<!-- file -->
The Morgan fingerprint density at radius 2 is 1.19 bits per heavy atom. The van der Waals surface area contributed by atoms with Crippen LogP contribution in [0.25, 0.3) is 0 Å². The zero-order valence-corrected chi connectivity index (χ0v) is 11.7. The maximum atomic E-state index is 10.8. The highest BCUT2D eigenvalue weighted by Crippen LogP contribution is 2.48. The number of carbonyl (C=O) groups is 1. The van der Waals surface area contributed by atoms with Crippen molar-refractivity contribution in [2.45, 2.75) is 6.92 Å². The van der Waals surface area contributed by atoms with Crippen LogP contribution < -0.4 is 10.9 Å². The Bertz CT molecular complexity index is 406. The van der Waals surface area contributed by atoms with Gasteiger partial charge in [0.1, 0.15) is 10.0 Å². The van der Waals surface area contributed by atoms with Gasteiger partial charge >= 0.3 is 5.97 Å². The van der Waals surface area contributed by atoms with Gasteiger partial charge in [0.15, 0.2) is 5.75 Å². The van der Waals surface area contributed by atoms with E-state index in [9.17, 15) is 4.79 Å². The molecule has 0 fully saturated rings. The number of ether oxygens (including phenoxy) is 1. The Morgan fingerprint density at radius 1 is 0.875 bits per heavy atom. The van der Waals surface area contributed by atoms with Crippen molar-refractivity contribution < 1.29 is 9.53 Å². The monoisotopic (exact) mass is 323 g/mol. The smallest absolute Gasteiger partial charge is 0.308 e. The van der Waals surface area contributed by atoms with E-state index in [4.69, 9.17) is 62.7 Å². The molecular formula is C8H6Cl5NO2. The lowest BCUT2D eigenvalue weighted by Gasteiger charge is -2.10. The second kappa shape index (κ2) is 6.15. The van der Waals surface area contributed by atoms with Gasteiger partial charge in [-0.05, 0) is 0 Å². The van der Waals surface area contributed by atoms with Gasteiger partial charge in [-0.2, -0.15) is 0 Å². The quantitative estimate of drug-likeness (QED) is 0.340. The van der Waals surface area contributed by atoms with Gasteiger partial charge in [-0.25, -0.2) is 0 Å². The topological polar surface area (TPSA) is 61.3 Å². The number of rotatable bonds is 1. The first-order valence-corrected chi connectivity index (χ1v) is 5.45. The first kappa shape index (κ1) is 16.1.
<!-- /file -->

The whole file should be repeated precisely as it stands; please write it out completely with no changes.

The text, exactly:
The Morgan fingerprint density at radius 2 is 1.19 bits per heavy atom. The van der Waals surface area contributed by atoms with Crippen LogP contribution in [0.25, 0.3) is 0 Å². The zero-order valence-corrected chi connectivity index (χ0v) is 11.7. The maximum atomic E-state index is 10.8. The highest BCUT2D eigenvalue weighted by Crippen LogP contribution is 2.48. The number of carbonyl (C=O) groups is 1. The van der Waals surface area contributed by atoms with Crippen molar-refractivity contribution in [2.45, 2.75) is 6.92 Å². The van der Waals surface area contributed by atoms with Crippen LogP contribution < -0.4 is 10.9 Å². The Bertz CT molecular complexity index is 406. The van der Waals surface area contributed by atoms with Gasteiger partial charge in [0.1, 0.15) is 10.0 Å². The van der Waals surface area contributed by atoms with Gasteiger partial charge >= 0.3 is 5.97 Å². The van der Waals surface area contributed by atoms with Gasteiger partial charge in [0.15, 0.2) is 5.75 Å². The van der Waals surface area contributed by atoms with E-state index in [9.17, 15) is 4.79 Å². The molecule has 0 fully saturated rings. The number of ether oxygens (including phenoxy) is 1. The Morgan fingerprint density at radius 1 is 0.875 bits per heavy atom. The van der Waals surface area contributed by atoms with Crippen molar-refractivity contribution < 1.29 is 9.53 Å². The monoisotopic (exact) mass is 323 g/mol. The smallest absolute Gasteiger partial charge is 0.308 e. The van der Waals surface area contributed by atoms with E-state index in [4.69, 9.17) is 62.7 Å². The molecular formula is C8H6Cl5NO2. The lowest BCUT2D eigenvalue weighted by Gasteiger charge is -2.10. The second kappa shape index (κ2) is 6.15. The van der Waals surface area contributed by atoms with Gasteiger partial charge in [-0.05, 0) is 0 Å². The van der Waals surface area contributed by atoms with Gasteiger partial charge in [-0.2, -0.15) is 0 Å². The quantitative estimate of drug-likeness (QED) is 0.340. The van der Waals surface area contributed by atoms with Gasteiger partial charge in [-0.25, -0.2) is 0 Å². The topological polar surface area (TPSA) is 61.3 Å². The number of rotatable bonds is 1. The first-order valence-corrected chi connectivity index (χ1v) is 5.45. The first kappa shape index (κ1) is 16.1.